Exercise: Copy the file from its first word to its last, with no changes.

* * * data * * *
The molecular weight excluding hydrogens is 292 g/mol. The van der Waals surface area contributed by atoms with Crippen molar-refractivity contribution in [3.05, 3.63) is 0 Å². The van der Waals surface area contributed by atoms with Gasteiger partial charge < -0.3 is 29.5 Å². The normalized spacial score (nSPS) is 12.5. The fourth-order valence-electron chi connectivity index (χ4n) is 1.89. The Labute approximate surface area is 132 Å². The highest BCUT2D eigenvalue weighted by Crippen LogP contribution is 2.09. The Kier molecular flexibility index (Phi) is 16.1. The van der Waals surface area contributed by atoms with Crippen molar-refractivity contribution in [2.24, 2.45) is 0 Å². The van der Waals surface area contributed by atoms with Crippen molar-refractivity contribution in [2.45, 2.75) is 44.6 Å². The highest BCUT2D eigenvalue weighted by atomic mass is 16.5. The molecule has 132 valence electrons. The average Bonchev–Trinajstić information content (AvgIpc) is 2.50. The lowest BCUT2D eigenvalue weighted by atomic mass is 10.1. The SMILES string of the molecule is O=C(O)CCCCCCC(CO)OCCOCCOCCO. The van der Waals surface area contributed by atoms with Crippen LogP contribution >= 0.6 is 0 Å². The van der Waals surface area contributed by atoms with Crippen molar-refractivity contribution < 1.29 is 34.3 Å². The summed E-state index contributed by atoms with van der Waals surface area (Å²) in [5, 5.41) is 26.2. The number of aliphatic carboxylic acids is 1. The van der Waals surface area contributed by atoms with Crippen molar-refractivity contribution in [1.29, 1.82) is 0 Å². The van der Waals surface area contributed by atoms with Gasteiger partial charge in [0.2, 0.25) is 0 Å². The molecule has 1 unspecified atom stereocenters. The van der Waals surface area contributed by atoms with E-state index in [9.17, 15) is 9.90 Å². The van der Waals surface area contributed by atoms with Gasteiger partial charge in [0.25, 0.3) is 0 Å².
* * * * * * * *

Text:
The molecular weight excluding hydrogens is 292 g/mol. The van der Waals surface area contributed by atoms with Crippen molar-refractivity contribution in [3.05, 3.63) is 0 Å². The van der Waals surface area contributed by atoms with Gasteiger partial charge < -0.3 is 29.5 Å². The normalized spacial score (nSPS) is 12.5. The fourth-order valence-electron chi connectivity index (χ4n) is 1.89. The Labute approximate surface area is 132 Å². The highest BCUT2D eigenvalue weighted by Crippen LogP contribution is 2.09. The Kier molecular flexibility index (Phi) is 16.1. The van der Waals surface area contributed by atoms with Crippen molar-refractivity contribution in [2.24, 2.45) is 0 Å². The van der Waals surface area contributed by atoms with Crippen molar-refractivity contribution in [2.45, 2.75) is 44.6 Å². The highest BCUT2D eigenvalue weighted by atomic mass is 16.5. The molecule has 132 valence electrons. The average Bonchev–Trinajstić information content (AvgIpc) is 2.50. The lowest BCUT2D eigenvalue weighted by atomic mass is 10.1. The SMILES string of the molecule is O=C(O)CCCCCCC(CO)OCCOCCOCCO. The van der Waals surface area contributed by atoms with Crippen LogP contribution >= 0.6 is 0 Å². The van der Waals surface area contributed by atoms with Crippen molar-refractivity contribution < 1.29 is 34.3 Å². The summed E-state index contributed by atoms with van der Waals surface area (Å²) in [5, 5.41) is 26.2. The number of aliphatic carboxylic acids is 1. The van der Waals surface area contributed by atoms with Crippen molar-refractivity contribution in [1.29, 1.82) is 0 Å². The van der Waals surface area contributed by atoms with Gasteiger partial charge in [0.2, 0.25) is 0 Å². The molecule has 1 unspecified atom stereocenters. The van der Waals surface area contributed by atoms with E-state index in [9.17, 15) is 9.90 Å². The van der Waals surface area contributed by atoms with Gasteiger partial charge in [0.25, 0.3) is 0 Å².